Second, was your distinction between the dysphoric group 1 and crossdressing group 2. As a start point, that’s a very good comparison but what I’ve noticed in the past is how it can be difficult to know where one sits. I used to be active on and, from time to time, someone would pop up believing that full medical transition was the answer to all of their issues and yet, even to the casual observer, it was obvious that the feelings of dysphoria they were experiencing were consequences of other, unrelated, issues in their life and transition would have quite possibly catastrophic in their case, not that I think that any of them got even close to being faced with that particular decision. And if I’m honest, I’ve been guilty of that myself in the past but I’ve dealt with it by reminding myself that wishing I was female is not the same thing as wanting to take steps to become one. For some, transition is the right answer but for the rest of us, we just need to unconditionally love who we are and pity those poor souls who have never slipped on a pair of heels, fumbled with the rear fastenings & reverse buttons or just looked in the mirror and thought ‘yessss!’!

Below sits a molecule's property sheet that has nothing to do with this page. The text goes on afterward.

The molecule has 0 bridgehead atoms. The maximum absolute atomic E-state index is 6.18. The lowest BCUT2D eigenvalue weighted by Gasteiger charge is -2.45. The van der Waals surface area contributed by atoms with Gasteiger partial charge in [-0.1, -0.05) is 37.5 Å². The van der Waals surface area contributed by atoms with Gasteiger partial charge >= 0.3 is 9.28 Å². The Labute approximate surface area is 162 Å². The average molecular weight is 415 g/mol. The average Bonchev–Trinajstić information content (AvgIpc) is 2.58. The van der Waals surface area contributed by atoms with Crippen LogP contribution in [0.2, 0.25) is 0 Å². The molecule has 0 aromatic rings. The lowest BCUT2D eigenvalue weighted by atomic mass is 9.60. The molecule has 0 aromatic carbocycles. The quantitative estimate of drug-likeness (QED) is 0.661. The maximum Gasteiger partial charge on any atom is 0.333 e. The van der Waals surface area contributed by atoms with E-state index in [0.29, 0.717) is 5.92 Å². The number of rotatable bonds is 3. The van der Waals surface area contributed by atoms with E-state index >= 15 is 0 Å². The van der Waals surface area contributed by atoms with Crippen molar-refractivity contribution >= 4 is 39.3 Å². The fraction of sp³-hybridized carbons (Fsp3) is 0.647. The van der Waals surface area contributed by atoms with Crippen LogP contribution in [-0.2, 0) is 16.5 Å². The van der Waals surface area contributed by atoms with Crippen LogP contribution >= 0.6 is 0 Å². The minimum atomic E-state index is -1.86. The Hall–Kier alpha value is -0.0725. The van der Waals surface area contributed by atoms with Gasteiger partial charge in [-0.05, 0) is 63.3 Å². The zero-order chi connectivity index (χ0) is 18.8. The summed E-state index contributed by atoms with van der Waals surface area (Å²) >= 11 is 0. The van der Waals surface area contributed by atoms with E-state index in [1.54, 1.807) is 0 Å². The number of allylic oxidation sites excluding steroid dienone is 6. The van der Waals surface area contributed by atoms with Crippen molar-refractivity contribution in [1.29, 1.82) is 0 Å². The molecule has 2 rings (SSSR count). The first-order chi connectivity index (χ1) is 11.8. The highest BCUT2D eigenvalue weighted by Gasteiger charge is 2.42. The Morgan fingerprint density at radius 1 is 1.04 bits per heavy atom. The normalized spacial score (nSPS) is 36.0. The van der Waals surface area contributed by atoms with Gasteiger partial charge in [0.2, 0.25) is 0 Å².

18 Responses

  1. It is great to reread some of Amanda’s comments. As I recently told a friend of mine, Amanda’s posts/comments are well written and thought provoking. She is a very special person.

    Thank you.


    1. Sill lurking here Jocelyn and thank you for all your support and kind words! We are all lucky to be part of such a special place and even when things rather blew up in January resulting in immediate and decisive exit from several of the online places I previously frequented, there was never any question that I would quit Kandi’s Land.

      Thanks for your friendship, it’s very much appreciated.

  2. Thank you Amanda for posting your story. I know you have helped others and that’s a good thing.
    Yours Terri

    1. Terri, thank you for saying so. I just want everyone to know that they have a part to play in our community even if their normal life makes it challenging. We all have to start somewhere and as long as we stay positive, we’ll find our ‘sweet spot’. Being in the closet doesn’t preclude full participation in this community as there are many other girls in similar positions only too happy for online companionship.

  3. Amanda ,